HP is trying to take a chunk out of IBM’s mainframe business with a new blade product and free offer for customers willing to junk mainframe apps.
HP is also trying to steal some thunder from IBM with an interesting proposition. For customers willing to junk a mainframe application, HP is offering its new Integrity NonStop NB50000c BladeSystem “at no charge [with] a full year of NonStop platform software.”
Illuminata analyst Jonathan Eunice dismissed the trade-in offer as “marketing bravado” and “juvenile.” But HP’s NonStop, based on Intel Itanium processors, can certainly compete with the IBM mainframe, Eunice says.
“It’s a strong product. I’m not going to read too much into fisticuffs with IBM,” Eunice says. “At the end of the day, there aren’t many system architectures that can do six, seven or eight ‘nines’ of reliability. If you’re serious about vast uptime and never, ever going down, as good as Unix has become … it doesn’t have the decades of experience with the kind of reliability that mainframes and NonStop do.”
NonStop, on the market since the late 1980s, has moved toward using more common components over the last several years, a shift that brings both price and management benefits to customers, Eunice says. IT management is easier when there are fewer unique or proprietary technologies within a system, he notes. “You get a better chance to reuse your systems administration skills,” he says.
Practically all the hardware, from the memory chips and processors to the disk drives, are industry-standard parts used in other systems.
Moving to a blade architecture takes this one step further. A modular system allowing customers to take blades in and out at will is easier to upgrade and repair, he says. (Compare blade server products.)
HP boasted about upgraded performance. This is the biggest NonStop overhaul in three years, and HP has doubled the performance in half the amount of space. Instead of needing two standard 42U racks to house eight processors, a customer can put eight dual-core blades in one rack and get twice the performance.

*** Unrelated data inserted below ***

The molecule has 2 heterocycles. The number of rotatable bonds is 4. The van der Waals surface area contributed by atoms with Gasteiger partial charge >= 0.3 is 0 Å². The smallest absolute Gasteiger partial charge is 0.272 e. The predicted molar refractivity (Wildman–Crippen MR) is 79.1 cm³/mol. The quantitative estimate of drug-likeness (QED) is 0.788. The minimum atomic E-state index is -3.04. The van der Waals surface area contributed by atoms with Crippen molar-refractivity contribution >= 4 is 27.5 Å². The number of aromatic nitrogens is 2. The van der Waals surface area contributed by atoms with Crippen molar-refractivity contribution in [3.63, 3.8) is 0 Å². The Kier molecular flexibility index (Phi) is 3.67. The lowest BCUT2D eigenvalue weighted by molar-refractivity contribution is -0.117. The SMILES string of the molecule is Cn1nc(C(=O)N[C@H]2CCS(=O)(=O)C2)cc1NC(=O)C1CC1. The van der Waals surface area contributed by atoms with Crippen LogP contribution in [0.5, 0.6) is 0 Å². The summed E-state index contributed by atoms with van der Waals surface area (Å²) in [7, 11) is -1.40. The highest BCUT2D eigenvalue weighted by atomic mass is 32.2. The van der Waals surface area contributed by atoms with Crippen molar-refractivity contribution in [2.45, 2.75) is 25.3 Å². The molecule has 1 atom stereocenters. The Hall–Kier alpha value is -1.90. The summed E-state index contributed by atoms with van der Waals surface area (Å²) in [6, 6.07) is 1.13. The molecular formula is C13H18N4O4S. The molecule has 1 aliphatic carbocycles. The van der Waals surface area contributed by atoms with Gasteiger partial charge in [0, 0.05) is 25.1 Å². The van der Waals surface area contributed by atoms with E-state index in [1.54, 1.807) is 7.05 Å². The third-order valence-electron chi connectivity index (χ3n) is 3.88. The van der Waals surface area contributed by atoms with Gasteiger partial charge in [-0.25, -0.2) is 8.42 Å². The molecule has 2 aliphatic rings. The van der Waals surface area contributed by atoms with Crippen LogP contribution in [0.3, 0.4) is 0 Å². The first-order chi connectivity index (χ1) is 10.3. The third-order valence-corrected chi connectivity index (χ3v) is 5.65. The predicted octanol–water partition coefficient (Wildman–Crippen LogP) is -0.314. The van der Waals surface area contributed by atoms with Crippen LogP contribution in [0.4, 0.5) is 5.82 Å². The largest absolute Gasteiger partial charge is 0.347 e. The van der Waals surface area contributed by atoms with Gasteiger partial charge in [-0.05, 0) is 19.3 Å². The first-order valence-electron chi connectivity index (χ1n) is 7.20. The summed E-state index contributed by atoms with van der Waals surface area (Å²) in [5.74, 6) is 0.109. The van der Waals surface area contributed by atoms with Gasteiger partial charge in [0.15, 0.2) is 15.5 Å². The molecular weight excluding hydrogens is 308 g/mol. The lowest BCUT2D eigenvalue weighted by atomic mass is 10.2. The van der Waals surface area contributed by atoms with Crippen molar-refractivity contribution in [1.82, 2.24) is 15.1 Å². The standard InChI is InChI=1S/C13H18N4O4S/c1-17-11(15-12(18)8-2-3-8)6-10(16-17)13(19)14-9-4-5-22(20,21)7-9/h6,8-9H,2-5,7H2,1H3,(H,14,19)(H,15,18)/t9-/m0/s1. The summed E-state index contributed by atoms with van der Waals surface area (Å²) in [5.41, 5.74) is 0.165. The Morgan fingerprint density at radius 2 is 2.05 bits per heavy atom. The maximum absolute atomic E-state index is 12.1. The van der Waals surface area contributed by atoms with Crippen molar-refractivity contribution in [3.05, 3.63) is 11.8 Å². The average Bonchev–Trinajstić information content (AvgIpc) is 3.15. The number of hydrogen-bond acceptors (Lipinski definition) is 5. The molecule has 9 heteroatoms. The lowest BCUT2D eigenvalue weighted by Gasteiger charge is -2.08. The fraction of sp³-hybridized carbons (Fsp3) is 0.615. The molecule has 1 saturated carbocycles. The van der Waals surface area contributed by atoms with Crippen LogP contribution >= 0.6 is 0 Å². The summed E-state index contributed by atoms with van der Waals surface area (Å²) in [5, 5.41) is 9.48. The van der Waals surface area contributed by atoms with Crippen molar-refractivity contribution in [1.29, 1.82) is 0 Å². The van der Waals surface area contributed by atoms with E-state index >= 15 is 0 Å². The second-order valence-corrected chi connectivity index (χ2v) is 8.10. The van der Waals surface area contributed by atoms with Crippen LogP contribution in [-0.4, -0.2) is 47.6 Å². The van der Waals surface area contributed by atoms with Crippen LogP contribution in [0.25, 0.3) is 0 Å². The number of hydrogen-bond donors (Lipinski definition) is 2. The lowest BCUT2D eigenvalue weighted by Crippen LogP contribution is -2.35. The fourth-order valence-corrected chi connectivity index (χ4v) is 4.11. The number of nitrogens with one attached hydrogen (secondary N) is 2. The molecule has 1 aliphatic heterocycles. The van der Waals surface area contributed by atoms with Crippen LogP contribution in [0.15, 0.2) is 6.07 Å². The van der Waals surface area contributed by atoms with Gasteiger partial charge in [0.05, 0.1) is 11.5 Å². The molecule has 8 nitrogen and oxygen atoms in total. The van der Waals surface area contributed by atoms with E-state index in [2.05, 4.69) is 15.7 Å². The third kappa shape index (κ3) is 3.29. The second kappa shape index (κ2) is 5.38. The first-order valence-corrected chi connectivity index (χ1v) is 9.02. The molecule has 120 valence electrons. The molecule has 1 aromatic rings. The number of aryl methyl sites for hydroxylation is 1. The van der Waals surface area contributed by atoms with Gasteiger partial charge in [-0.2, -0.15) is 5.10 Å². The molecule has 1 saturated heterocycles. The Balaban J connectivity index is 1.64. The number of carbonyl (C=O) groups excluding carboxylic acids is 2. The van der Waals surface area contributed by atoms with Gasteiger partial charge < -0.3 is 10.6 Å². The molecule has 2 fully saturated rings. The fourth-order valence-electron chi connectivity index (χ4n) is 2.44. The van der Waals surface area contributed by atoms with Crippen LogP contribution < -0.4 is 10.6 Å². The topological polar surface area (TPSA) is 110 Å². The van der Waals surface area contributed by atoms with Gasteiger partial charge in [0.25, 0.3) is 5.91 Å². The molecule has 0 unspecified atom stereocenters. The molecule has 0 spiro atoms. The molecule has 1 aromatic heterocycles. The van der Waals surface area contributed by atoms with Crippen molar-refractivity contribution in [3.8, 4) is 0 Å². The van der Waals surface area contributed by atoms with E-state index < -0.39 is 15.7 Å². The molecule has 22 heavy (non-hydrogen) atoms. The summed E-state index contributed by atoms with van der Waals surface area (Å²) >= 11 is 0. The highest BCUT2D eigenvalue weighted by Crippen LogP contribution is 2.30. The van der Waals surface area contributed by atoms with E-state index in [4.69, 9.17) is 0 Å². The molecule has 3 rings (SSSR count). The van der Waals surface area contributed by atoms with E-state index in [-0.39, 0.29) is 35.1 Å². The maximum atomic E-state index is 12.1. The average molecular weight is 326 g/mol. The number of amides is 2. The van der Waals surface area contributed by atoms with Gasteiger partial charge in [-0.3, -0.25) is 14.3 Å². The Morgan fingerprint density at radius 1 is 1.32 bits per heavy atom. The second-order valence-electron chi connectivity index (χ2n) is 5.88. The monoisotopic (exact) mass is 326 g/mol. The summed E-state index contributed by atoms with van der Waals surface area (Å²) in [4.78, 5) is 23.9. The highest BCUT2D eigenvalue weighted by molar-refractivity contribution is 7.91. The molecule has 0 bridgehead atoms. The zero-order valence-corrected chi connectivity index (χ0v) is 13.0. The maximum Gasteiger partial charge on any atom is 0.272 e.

While previous HP NonStop systems cost $380,000 and up, this one starts at $340,000, HP executives say. It’s available now.
“We’re able to leverage the blade form factor and drive lots and lots of the hardware costs out of the system,” says Randy Meyer, director of NonStop product management strategy and technology.
HP’s mainframe replacement offer targets finance, such as point-of-sale programs running on mainframes. A customer who is willing to move such an application from a mainframe to HP’s NonStop BladeSystem gets a few freebies.
“We will give the hardware free, however much is required” to run the application, says Ron Bartels from HP’s mainframe replacement program. “We will give the software free for the first year. In effect, we’re taking away the initial capital application cost.”
Customers have to pay HP partner Logica to move the mainframe application to a BladeSystem, and have to pick up the hardware and software maintenance costs. But customers get to keep the mainframe and use the freed-up capacity for other purposes, Bartels says.
That’s in contrast to a similar IBM program that offers rebates to Unix customers who are willing to junk their HP PA-RISC systems and replace them with IBM Unix servers. IBM requires customers to hand over their old HP systems in order to qualify for the rebate.
Eunice would be surprised if many people take HP up on the offer. Getting rid of a perfectly good mainframe application would be like an airline junking an Airbus because Boeing offered a free 777, he says.
The airline would say “we have pilots trained on this, it’s still a relatively new plane. Why would we junk that?” Eunice reasons.
Similarly, “you don’t junk those applications [running on mainframes]. You don’t junk those business systems. I think that’s all marketing bravado. It is competitive with the mainframe, but the replacement thing is juvenile.”
HP counters that customers have specifically asked for a blade server system that can replace their mainframes.
“People have come and said ‘I’d like to be able to move things off the mainframe and get them onto a more flexible environment,’” according to Meyer.
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